Chewing pens and cleaning out the fridge

Remember that feeling? You’re stuck in a dingy classroom. Sun streaming down on the playground. Somehow not quite making it through the window. You’re doing an exam. Only they must’ve given you the wrong paper. Your mind’s blank. The clock’s ticking. All you can do is chew the pen. Stare out of the window. Wish you were somewhere else. Anywhere but here. Today’s been like that.

In between bouts of window-staring I’ve been teaching English. Cleaning out the fridge. Reorganising the kitchen. I’ve walked to the shops and back. I’ve fumed at BT for telling me the free email service I’ve used since dinosaurs roamed the world wide web is going to be withdrawn. I’ve cooked. I’ve made endless cups of tea. Nothing. No inspiration. Not a whisper. It’s nearly bedtime. Here I am writing about not writing. Just so I can get my five hundred words for today done.

It’s all part of the journey, I suppose. For the last few days I’ve been on a roll. Ideas have flowed. And the words to go with them. I’ve written on topics close to my heart. And enjoyed every minute. I didn’t even consider counting words yesterday. Not until the post was almost finished. I’ve counted this one three times already. Four now.

Time was when the towel and I would have parted company hours back. I’d not so much have thrown it in as thrown it right out of the pram. Along with the laptop. My toys. And all thought of ever writing anything again. Apart from incensed emails to BT. I’d have opened that bottle of red wine. Filled a large glass. Put the telly on. Huddled in the armchair. And felt sorry for myself. Quite right too. Poor me. I’m rubbish. What on earth made me think I could write in the first place?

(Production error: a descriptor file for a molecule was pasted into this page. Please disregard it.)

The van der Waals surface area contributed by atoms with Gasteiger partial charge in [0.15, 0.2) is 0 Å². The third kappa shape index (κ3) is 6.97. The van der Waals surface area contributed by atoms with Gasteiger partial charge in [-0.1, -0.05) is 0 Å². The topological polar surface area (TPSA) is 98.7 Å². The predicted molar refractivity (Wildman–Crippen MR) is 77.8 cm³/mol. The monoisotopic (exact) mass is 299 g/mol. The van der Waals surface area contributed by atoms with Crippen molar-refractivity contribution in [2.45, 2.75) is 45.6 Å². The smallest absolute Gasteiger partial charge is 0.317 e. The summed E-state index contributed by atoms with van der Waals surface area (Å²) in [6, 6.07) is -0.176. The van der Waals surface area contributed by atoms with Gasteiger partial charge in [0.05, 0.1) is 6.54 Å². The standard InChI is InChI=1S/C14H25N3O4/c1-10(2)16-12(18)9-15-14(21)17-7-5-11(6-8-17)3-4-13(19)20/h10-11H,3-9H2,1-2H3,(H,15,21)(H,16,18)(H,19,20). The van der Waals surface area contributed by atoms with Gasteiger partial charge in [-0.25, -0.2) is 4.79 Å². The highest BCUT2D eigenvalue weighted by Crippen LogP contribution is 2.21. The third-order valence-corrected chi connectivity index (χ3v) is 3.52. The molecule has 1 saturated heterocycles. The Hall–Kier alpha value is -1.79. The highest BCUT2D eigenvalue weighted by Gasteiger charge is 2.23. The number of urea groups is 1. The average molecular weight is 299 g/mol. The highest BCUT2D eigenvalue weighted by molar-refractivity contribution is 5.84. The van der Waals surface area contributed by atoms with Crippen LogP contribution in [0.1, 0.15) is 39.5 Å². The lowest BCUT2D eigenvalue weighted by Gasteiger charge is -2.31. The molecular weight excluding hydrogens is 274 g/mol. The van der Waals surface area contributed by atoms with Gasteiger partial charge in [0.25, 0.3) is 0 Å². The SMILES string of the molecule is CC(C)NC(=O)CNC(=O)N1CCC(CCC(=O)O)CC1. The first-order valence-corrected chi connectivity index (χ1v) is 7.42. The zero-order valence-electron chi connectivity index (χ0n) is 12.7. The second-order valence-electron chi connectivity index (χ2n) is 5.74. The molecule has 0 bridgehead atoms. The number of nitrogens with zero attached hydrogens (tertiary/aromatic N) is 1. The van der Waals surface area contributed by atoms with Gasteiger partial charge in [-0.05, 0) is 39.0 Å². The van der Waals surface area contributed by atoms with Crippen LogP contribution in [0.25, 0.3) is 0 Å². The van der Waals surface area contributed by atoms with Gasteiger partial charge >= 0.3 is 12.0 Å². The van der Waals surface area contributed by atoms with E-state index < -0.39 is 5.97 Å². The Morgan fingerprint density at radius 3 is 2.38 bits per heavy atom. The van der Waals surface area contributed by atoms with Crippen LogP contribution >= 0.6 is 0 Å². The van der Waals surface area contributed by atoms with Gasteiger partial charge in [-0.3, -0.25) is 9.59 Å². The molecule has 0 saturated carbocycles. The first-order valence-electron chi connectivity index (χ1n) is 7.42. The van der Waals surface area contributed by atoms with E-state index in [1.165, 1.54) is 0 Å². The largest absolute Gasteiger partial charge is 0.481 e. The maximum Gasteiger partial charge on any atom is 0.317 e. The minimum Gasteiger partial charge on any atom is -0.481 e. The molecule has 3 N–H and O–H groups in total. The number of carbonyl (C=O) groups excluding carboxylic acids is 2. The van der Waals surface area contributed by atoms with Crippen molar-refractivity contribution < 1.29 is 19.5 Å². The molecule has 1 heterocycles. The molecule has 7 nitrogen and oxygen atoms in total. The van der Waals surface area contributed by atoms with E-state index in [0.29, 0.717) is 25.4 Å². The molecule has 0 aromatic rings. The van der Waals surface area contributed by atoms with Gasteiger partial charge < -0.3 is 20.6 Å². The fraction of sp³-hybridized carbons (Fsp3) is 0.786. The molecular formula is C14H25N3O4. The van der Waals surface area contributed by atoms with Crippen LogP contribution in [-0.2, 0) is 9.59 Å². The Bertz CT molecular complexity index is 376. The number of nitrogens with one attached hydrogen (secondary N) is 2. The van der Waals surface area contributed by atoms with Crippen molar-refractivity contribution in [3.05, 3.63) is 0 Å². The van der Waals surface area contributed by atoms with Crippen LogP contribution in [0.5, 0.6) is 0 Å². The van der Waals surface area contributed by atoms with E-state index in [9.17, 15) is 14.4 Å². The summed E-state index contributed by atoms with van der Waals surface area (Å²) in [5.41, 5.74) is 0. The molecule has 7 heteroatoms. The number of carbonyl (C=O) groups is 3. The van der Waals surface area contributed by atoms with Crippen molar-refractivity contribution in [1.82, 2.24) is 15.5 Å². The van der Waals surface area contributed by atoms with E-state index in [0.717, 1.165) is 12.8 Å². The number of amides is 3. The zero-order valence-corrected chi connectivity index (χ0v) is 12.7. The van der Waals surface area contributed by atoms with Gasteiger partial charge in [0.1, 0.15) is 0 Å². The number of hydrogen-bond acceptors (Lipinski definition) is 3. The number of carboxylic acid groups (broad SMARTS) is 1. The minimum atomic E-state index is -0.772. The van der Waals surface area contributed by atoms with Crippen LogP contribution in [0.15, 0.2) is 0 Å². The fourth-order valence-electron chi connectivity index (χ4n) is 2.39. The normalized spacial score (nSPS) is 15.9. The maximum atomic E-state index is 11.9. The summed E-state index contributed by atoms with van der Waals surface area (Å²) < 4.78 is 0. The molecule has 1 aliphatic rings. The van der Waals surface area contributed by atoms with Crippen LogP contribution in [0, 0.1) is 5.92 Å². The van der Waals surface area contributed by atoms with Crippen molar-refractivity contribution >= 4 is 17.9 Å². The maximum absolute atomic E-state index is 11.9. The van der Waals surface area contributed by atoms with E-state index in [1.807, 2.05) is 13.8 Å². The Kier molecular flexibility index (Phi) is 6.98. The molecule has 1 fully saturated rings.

It’s just as well I’ve got a hefty welly behind me now, in the form of a £12.50-a-day fine for failure. It’s also as well I spend so much time trawling random blogs and news items online. I’m not usually a fan of motivational gurus. They make me feel even more inadequate than usual. Not to mention annoying me because they’re more concerned with their message than with being kind to the English language. This being the case, I’m not sure why I gave an article entitled The Most Important Question You Can Ask Yourself Today more than a passing nod over the muesli this morning. But I did. The gist of the Mark Manson’s argument is that happiness requires struggle. Or to give it a more familiar twist – no pain, no gain. Yes. I know. It screams cliché. But it works for me right now. The harsh truth is I’ve wanted to be a writer all my life. Up to now, every time I’ve hit a day like today, I’ve given up. Told myself I was never going to make it. Gone off in a huff. Abandoned the keyboard for weeks. Months. Sometimes years. Manson asks what is the pain you want to sustain? See what I mean about cruelty to the English language? But he has a point. If you want to lose weight you have to eat less. If you want to pass exams, you have to study. If I want to be a writer, I have to write. Come hell. High water. Disputes with BT. Total mental blocks.

Today is day thirty-two of my Give It Up challenge. I think. I’m beginning to lose count. And the plot. I seem to have given up watching telly. Sitting in comfortable chairs. Washing dishes. Leaving the building. Eating proper meals. Exercise. Making phone calls. Reading. And going to bed before midnight. But in somewhere the midst of it all, I have most definitely given up NOT being a writer. I’m pretty happy with that.

And you’ll be pleased to know that, despite everything, no pens were chewed in the writing of this blog.

I am blogging to support One25, a Bristol charity working with street sex workers. If you’ve enjoyed reading this, please consider donating at

Thank you



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